In order to get the best value from data it's important that it's accessible to the right people in the business at the time they need it.
Data privacy specialist Privitar is announcing a new data provisioning platform that makes self-service data available safely, at scale, to the people who need it.
Data breaches have almost become a fact of everyday life, but there are still some that have greater impact than others.
Software company Intact has carried out an analysis of publicly available data to see which companies have suffered the most large-scale data breaches (involving more than 30,000 records or more) over the last 16 years.
Every dog has its day as the saying goes and it's increasingly the case that every aspect of information technology has one too -- a day that is, not a dog.
Today is Identity Management Day, created by the The National Cybersecurity Alliance and the Identity Defined Security Alliance. It's the first one so you can forgive the lack of greetings cards and themed balloons in the shops but there is plenty of industry comment.
That Google tracks internet usage is hardly news -- it how the company has operated for years, and it is central to its business model. But the search giant recently started testing a new technique for delivering targeted ads to people called Federated Learning of Cohorts (FLoC), and it's now enabled for millions of users by default.
While Google is insistent that FLoC is "privacy-preserving mechanism" and one that " enables ad selection without sharing the browsing behavior of individual users", the algorithm remains controversial for many. The cookie-free technique uses fingerprinting which the likes of the Electronic Frontier Foundation and other privacy groups have expressed great concern about. For anyone who would like to block Google's new tracking method, DuckDuckGo's Chrome extension is here to help.
Consumers are exercising their privacy rights -- to access, delete or stop the sale of their data -- under the California Consumer Privacy Act (CCPA) which came into force last year.
A new report from privacy platform DataGrail shows that consumers are increasingly concerned about their personal information and how it's used. It also reveals that the number of data subject requests (DSRs) companies receive varies wildly, depending on their privacy practices.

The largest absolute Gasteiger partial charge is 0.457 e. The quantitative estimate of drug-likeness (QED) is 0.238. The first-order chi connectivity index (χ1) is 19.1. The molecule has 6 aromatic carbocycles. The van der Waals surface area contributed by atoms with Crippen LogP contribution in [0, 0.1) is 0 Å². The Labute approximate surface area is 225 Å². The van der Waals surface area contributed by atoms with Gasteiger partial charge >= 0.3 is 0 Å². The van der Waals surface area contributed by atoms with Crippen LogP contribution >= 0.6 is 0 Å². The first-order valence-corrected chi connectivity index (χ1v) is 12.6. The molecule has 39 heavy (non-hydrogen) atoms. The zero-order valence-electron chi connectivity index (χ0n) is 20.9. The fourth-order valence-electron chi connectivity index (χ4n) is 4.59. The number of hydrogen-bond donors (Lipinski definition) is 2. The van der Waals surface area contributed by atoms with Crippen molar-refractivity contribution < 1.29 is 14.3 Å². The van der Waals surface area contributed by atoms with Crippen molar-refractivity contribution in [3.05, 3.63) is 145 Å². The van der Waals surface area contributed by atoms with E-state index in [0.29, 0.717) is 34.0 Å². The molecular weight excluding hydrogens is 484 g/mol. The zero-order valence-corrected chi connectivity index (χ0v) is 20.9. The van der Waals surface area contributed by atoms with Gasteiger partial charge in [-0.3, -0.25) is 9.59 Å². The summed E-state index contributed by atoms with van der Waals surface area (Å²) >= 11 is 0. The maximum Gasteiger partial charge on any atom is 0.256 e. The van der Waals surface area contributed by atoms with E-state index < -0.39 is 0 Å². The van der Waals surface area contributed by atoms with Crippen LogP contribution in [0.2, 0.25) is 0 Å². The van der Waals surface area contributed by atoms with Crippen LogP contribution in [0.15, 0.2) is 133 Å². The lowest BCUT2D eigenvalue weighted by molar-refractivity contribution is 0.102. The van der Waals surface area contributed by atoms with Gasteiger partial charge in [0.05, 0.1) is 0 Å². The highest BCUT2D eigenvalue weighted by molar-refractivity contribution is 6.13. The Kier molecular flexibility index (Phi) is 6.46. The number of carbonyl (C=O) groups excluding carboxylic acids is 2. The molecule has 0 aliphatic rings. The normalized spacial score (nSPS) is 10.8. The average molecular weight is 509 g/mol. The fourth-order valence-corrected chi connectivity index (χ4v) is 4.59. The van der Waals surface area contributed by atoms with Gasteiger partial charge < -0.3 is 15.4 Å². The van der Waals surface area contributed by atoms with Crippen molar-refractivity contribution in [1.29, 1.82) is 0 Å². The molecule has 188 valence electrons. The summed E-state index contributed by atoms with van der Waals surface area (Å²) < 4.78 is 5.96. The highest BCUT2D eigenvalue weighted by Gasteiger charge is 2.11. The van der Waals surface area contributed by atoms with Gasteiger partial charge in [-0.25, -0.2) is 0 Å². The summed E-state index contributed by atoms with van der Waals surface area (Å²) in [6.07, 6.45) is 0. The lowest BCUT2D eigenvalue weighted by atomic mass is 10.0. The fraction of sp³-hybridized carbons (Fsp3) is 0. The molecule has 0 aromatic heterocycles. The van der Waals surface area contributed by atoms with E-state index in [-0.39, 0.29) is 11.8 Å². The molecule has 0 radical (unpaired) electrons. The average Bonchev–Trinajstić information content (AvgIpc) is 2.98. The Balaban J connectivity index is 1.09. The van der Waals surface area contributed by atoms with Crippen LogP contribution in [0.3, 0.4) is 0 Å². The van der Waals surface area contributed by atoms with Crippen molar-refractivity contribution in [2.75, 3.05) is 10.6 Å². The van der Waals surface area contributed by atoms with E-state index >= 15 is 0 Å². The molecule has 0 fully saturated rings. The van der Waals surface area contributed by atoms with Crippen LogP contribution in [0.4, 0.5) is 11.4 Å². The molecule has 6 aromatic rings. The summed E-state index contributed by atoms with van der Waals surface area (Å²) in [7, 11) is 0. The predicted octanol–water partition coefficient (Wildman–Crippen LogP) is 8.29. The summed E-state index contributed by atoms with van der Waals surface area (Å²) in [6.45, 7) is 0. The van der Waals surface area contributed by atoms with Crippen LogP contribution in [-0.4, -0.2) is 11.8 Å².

A new report from Varonis reveals some startling statistics about healthcare data, with almost 20 percent of files open to all employees in an organization.
In addition the average healthcare organization has over 31,000 files -- including those that include HIPAA-protected information, financial data, and proprietary research -- open to everyone.
This year for the first time the UK's ten yearly census -- used to collect information to determine future government policy and spending -- is 'digital first' with people encouraged to fill in their returns online rather than use a paper form.
Messaging platform Slack yesterday rolled out a new feature called Connect DM that made it possible to send direct messages to anyone using the service -- regardless of whether they are part of the same company or workspace.
We say "made it possible" in the past tense because Slack was very quickly forced into something of an embarrassing partial u-turn. The company somehow failed to notice the potential for such a feature to be abused, and it was down to users and media outlets to point this out. Within hours, a key change was introduced to Connect DM to help eliminate spam and abuse.
The Identifier for Advertisers (IDFA) is a random device identifier assigned to a user's device which advertisers use to track data so they can deliver customized advertising.
But Apple is about to replace the iOS IDFA tracking system in iOS 14 with a new App Tracking Transparency (ATT) feature which will allow iPhone users to opt-out of tracking on third-party apps and sites. This, plus Google's crack down on third-party cookies, means privacy is a hot topic currently -- and all signs point to even more shifts in the coming year.
Over the years there has been an increasing awareness of -- and backlash against -- the telemetry and data collection Microsoft has crowbarred into Windows 10. A new experiment with its Edge browser shows that the company is keen to make greater use of the information it gathers about its customers.
In the latest Canary build of Microsoft Edge, there is a new setting called "share browsing data with other Windows features". While optional, it is a feature that is likely to be eyed with skepticism.
Over a third of the 1,020 most-downloaded Android apps on the Google Play store request access to a user's camera -- despite no obvious benefit for user experience and potentially placing sensitive data at risk.
Research from CyberNews also shows one in three apps request access to track a user's precise, or approximate, location. Excluding those that require such access to function, such as weather or navigation, applications attempting invasive access included gaming and even wallpaper, which appear to have no legitimate reason to track location data.
A new report from vArmour shows that 76 percent of employees have inappropriate access to a sensitive file, and 76 percent were granted inappropriate access to sensitive files within the past year.
IT leaders surveyed also expressed concern about inappropriate or malicious access to applications and data, with 47 percent concerned about malicious actors impersonating employees and 41 percent concerned about inappropriate access to sensitive information.
Last month we reported on public sector organizations suffering from cloud leakage. A new report out today shows that this is an issue in the private sector too.
The report from cloud governance platform CloudSphere reveals that 32 percent of enterprises have experienced unauthorized access to their cloud resources.